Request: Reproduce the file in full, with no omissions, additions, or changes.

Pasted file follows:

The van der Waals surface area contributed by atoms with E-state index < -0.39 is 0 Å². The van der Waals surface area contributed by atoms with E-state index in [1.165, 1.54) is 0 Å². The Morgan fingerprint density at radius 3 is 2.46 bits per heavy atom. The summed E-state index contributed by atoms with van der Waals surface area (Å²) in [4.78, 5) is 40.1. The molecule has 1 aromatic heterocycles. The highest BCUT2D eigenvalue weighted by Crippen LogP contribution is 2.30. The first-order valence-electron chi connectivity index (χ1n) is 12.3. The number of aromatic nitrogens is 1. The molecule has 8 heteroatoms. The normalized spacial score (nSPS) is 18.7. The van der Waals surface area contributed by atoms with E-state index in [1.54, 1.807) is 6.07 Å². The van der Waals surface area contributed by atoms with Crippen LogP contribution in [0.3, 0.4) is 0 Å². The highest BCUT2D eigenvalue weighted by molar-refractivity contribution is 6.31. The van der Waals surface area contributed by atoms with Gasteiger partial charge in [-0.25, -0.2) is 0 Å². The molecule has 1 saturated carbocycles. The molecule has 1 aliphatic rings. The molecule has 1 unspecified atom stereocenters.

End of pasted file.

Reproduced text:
The van der Waals surface area contributed by atoms with E-state index < -0.39 is 0 Å². The van der Waals surface area contributed by atoms with E-state index in [1.165, 1.54) is 0 Å². The Morgan fingerprint density at radius 3 is 2.46 bits per heavy atom. The summed E-state index contributed by atoms with van der Waals surface area (Å²) in [4.78, 5) is 40.1. The molecule has 1 aromatic heterocycles. The highest BCUT2D eigenvalue weighted by Crippen LogP contribution is 2.30. The first-order valence-electron chi connectivity index (χ1n) is 12.3. The number of aromatic nitrogens is 1. The molecule has 8 heteroatoms. The normalized spacial score (nSPS) is 18.7. The van der Waals surface area contributed by atoms with E-state index in [1.54, 1.807) is 6.07 Å². The van der Waals surface area contributed by atoms with Crippen LogP contribution in [0.3, 0.4) is 0 Å². The highest BCUT2D eigenvalue weighted by molar-refractivity contribution is 6.31. The van der Waals surface area contributed by atoms with Gasteiger partial charge in [-0.25, -0.2) is 0 Å². The molecule has 1 saturated carbocycles. The molecule has 1 aliphatic rings. The molecule has 1 unspecified atom stereocenters.